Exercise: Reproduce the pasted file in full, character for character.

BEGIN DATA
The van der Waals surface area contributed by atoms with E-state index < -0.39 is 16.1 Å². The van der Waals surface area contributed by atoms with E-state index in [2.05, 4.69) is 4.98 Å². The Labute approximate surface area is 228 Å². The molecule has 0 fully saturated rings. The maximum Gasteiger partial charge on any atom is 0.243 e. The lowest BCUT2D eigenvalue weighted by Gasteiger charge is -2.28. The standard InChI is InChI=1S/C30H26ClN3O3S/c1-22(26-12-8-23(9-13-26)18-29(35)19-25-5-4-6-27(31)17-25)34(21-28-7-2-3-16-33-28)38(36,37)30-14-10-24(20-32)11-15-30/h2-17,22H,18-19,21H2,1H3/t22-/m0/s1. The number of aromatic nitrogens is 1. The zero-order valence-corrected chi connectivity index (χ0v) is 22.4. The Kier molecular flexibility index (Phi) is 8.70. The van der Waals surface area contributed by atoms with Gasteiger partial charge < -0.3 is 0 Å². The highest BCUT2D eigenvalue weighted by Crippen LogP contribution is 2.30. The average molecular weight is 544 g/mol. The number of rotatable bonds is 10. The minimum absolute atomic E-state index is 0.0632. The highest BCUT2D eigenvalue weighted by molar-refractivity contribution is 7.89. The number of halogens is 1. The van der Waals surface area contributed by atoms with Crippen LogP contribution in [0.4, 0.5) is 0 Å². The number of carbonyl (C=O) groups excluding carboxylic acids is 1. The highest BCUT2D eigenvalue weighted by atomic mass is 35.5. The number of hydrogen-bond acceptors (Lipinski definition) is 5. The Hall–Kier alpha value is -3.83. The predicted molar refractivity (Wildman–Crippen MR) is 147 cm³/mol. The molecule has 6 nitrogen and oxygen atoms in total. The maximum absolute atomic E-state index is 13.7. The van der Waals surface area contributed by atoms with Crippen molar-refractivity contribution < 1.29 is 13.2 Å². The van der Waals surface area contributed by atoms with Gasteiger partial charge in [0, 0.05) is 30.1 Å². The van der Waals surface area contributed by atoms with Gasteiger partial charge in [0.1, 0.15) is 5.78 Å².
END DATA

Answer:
The van der Waals surface area contributed by atoms with E-state index < -0.39 is 16.1 Å². The van der Waals surface area contributed by atoms with E-state index in [2.05, 4.69) is 4.98 Å². The Labute approximate surface area is 228 Å². The molecule has 0 fully saturated rings. The maximum Gasteiger partial charge on any atom is 0.243 e. The lowest BCUT2D eigenvalue weighted by Gasteiger charge is -2.28. The standard InChI is InChI=1S/C30H26ClN3O3S/c1-22(26-12-8-23(9-13-26)18-29(35)19-25-5-4-6-27(31)17-25)34(21-28-7-2-3-16-33-28)38(36,37)30-14-10-24(20-32)11-15-30/h2-17,22H,18-19,21H2,1H3/t22-/m0/s1. The number of aromatic nitrogens is 1. The zero-order valence-corrected chi connectivity index (χ0v) is 22.4. The Kier molecular flexibility index (Phi) is 8.70. The van der Waals surface area contributed by atoms with Gasteiger partial charge < -0.3 is 0 Å². The highest BCUT2D eigenvalue weighted by Crippen LogP contribution is 2.30. The average molecular weight is 544 g/mol. The number of rotatable bonds is 10. The minimum absolute atomic E-state index is 0.0632. The highest BCUT2D eigenvalue weighted by molar-refractivity contribution is 7.89. The number of halogens is 1. The van der Waals surface area contributed by atoms with Crippen LogP contribution in [0.4, 0.5) is 0 Å². The number of carbonyl (C=O) groups excluding carboxylic acids is 1. The highest BCUT2D eigenvalue weighted by atomic mass is 35.5. The number of hydrogen-bond acceptors (Lipinski definition) is 5. The Hall–Kier alpha value is -3.83. The predicted molar refractivity (Wildman–Crippen MR) is 147 cm³/mol. The molecule has 6 nitrogen and oxygen atoms in total. The maximum absolute atomic E-state index is 13.7. The van der Waals surface area contributed by atoms with Crippen molar-refractivity contribution < 1.29 is 13.2 Å². The van der Waals surface area contributed by atoms with Gasteiger partial charge in [0, 0.05) is 30.1 Å². The van der Waals surface area contributed by atoms with Gasteiger partial charge in [0.1, 0.15) is 5.78 Å².